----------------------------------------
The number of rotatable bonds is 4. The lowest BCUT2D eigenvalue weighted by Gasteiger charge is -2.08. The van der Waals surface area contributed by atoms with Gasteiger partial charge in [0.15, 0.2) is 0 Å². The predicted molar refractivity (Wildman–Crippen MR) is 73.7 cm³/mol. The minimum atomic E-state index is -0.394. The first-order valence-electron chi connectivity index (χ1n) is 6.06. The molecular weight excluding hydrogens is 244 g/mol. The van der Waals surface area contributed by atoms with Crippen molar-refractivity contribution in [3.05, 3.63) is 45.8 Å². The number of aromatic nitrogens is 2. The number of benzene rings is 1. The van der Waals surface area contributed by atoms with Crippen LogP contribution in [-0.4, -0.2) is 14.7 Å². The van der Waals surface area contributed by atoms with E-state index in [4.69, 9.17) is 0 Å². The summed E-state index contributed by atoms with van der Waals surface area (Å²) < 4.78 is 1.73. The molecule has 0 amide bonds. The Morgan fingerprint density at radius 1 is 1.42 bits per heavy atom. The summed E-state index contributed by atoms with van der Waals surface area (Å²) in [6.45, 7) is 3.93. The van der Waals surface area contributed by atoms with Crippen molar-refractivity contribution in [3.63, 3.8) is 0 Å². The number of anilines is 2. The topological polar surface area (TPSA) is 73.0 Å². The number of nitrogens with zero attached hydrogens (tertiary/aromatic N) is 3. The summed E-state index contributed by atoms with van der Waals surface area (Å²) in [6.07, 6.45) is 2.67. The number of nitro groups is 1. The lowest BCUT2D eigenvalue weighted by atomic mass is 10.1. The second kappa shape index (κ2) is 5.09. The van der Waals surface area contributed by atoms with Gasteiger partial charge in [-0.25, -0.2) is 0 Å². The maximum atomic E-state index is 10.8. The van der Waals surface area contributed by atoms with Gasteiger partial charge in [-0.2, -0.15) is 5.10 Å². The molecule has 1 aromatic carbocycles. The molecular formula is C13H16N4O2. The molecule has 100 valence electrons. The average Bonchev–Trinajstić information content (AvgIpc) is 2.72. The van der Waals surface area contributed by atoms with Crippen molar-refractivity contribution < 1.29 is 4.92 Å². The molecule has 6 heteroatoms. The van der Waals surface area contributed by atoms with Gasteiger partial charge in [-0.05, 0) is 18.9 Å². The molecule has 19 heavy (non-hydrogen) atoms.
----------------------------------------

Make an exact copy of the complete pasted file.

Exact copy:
The number of rotatable bonds is 4. The lowest BCUT2D eigenvalue weighted by Gasteiger charge is -2.08. The van der Waals surface area contributed by atoms with Gasteiger partial charge in [0.15, 0.2) is 0 Å². The predicted molar refractivity (Wildman–Crippen MR) is 73.7 cm³/mol. The minimum atomic E-state index is -0.394. The first-order valence-electron chi connectivity index (χ1n) is 6.06. The molecular weight excluding hydrogens is 244 g/mol. The van der Waals surface area contributed by atoms with Crippen molar-refractivity contribution in [3.05, 3.63) is 45.8 Å². The number of aromatic nitrogens is 2. The number of benzene rings is 1. The van der Waals surface area contributed by atoms with Crippen LogP contribution in [-0.4, -0.2) is 14.7 Å². The van der Waals surface area contributed by atoms with E-state index in [4.69, 9.17) is 0 Å². The summed E-state index contributed by atoms with van der Waals surface area (Å²) < 4.78 is 1.73. The molecule has 0 amide bonds. The Morgan fingerprint density at radius 1 is 1.42 bits per heavy atom. The summed E-state index contributed by atoms with van der Waals surface area (Å²) in [6.45, 7) is 3.93. The van der Waals surface area contributed by atoms with Crippen molar-refractivity contribution in [3.63, 3.8) is 0 Å². The number of anilines is 2. The topological polar surface area (TPSA) is 73.0 Å². The number of nitrogens with zero attached hydrogens (tertiary/aromatic N) is 3. The summed E-state index contributed by atoms with van der Waals surface area (Å²) in [6.07, 6.45) is 2.67. The number of nitro groups is 1. The lowest BCUT2D eigenvalue weighted by atomic mass is 10.1. The second kappa shape index (κ2) is 5.09. The van der Waals surface area contributed by atoms with Gasteiger partial charge in [-0.25, -0.2) is 0 Å². The maximum atomic E-state index is 10.8. The van der Waals surface area contributed by atoms with Gasteiger partial charge in [-0.2, -0.15) is 5.10 Å². The molecule has 1 aromatic carbocycles. The molecular formula is C13H16N4O2. The molecule has 100 valence electrons. The average Bonchev–Trinajstić information content (AvgIpc) is 2.72. The van der Waals surface area contributed by atoms with Crippen molar-refractivity contribution < 1.29 is 4.92 Å². The molecule has 6 heteroatoms. The van der Waals surface area contributed by atoms with Gasteiger partial charge in [-0.05, 0) is 18.9 Å². The molecule has 19 heavy (non-hydrogen) atoms.